2. Widow Townsend of the Wold. More than one family lived at the Wold in the parish of Snitterfield. Among them were the Townsends-John and his wife Margaret, and their two sons, William and Thomas, and two daughters, Mary and Joan. John Townsend was a freeholder, known to Master Robert Arden. He witnessed the release of John Palmer's tenement, adjoining Richard Shakespeare's farm, to MasterTM Arden on Oct. 1, 1529. When he made his will on Oct. 10, 1546, he left his freehold to his wife for life and to dispose of at death as she thought best. He expressed the wish that she and Thomas should occupy two parts of the farm jointly, and William he third part. Among the three he distributed his corn and crop, carts, beasts and horses and other things, reserving a cow for his daughter Joan and a nose-calf for her son. This Joan was Mistress Waterman of Stratford, wife of Thomas Dickson alias Waterman, glover and whittawer in Bridge Street, and future Alderman, and her son was young Thomas, the future husband of Phillipa Burbage and landlord of the Swan. John Townsend's other daughter (apparently Mary) was married to John Staunton of Longbridge, near Warwick, and the mother of children. One of her later born, or perhaps a grand-child, was Judith Staunton, who became the wife of William Shakespeare's friend, Hamlet Sadler. After Judith and Hamlet Sadler the Poet named his twin children on Candlemas day, 1585.

Widow Townsend survived her husband ten or twelve years. With her sons, of whom Thomas married and had a Thomas, she lived on the freehold farm at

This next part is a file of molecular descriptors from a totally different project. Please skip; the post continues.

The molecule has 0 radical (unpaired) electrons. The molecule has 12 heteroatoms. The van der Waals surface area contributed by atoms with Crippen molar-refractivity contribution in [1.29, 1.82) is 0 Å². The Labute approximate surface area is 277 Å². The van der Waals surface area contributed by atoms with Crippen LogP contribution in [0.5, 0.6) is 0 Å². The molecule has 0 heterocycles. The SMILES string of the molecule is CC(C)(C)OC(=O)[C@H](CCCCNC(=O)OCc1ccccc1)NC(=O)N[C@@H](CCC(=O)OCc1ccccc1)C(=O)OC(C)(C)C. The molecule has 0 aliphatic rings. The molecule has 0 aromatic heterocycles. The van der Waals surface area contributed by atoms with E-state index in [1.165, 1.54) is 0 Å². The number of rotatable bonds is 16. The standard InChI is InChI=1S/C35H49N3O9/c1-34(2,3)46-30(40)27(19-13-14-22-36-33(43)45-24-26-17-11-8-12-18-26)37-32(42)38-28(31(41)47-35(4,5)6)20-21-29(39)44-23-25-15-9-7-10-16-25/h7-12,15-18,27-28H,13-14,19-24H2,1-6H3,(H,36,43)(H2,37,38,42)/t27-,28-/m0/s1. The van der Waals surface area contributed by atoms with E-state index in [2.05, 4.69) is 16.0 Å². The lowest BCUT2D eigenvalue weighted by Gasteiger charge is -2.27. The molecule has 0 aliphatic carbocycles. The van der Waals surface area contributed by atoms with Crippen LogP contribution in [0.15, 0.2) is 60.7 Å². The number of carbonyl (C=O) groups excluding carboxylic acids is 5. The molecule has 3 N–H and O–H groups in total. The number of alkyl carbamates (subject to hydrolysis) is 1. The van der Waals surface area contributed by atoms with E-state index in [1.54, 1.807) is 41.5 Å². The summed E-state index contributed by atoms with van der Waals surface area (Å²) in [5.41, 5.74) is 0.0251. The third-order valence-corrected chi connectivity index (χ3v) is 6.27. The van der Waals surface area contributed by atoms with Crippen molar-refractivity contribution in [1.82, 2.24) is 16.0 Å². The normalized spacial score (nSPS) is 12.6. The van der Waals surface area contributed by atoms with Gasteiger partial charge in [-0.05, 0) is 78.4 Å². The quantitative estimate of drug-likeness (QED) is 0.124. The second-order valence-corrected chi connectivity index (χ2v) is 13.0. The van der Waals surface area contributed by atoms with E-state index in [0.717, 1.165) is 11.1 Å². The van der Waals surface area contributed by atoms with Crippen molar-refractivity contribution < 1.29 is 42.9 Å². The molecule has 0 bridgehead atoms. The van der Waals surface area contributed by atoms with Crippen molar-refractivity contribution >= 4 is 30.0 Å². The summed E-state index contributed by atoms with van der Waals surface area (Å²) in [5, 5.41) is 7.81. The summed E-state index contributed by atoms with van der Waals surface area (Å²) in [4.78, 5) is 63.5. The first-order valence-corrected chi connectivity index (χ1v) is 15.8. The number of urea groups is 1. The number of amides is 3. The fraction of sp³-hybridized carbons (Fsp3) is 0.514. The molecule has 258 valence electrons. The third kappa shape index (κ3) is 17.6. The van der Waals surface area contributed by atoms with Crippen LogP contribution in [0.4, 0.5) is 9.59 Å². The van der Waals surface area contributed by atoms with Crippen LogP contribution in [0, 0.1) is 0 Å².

the Wold, taking an active share in the old home in Snitterfield, stood godfather; work. We see her in her "old coat on and when eight years later, on Sept. 4, 1586, week-days, with her head in a kerchief, John Townsend's son Henry was baptized among her bees and milk-pails, grinding in Snitterfield Church, John Shakespeare's malt and making cheese, and busy in the brother, Henry Shakespeare of Ingon, was kitchen, aided by her servant and kins- sponsor. woman, Alice Townsend, who after her death, we gather, married her son, William. Thomas ploughed the fields with his team of oxen; or followed the " ox-harrow with seventeen tines (or teeth) of iron. On Sunday she went to church, where her husband was buried, in a hat or cap, wearing her beads and a silver ring, in a gown of velvet, a black kirtle and a red petticoat over-bodied with red russels (fox-skins), and a harnessed girdle of silver. She made her will on June 1, 1558, bequeathing the farm to Thomas, with "all the wood lying against the elms at the chamber end," and a cow and a few household things, and all the remainder of her possessions, except some personal gifts, to William. Mistress Waterman obtained her mother's cap; 'Thomas' wife had the "harnessed girdle of silver," and the rest of the Sunday garments; a god-daughter, Margaret Phillips, daughter of William Phillips of Stratford (and cousin of the other Margaret Philiips, daughter of Mistress Waterman, now wife of Edward Walford of Evenlode) inherited the silver ring, and Alice Townsend, the prospective wife, as it appears, of William, a cow, a pair of sheets, a twilly (or coverlet), a caldron, two pewter dishes, a pair of tache-hooks and two "partlets." Mary Staunton's children received a memorial groat apiece, while her husband had the appointment of supervisor to the will. Thomas' right to seven gold pieces (two angels and five crowns), given to him one day by his mother in the barn, is acknowledged by William.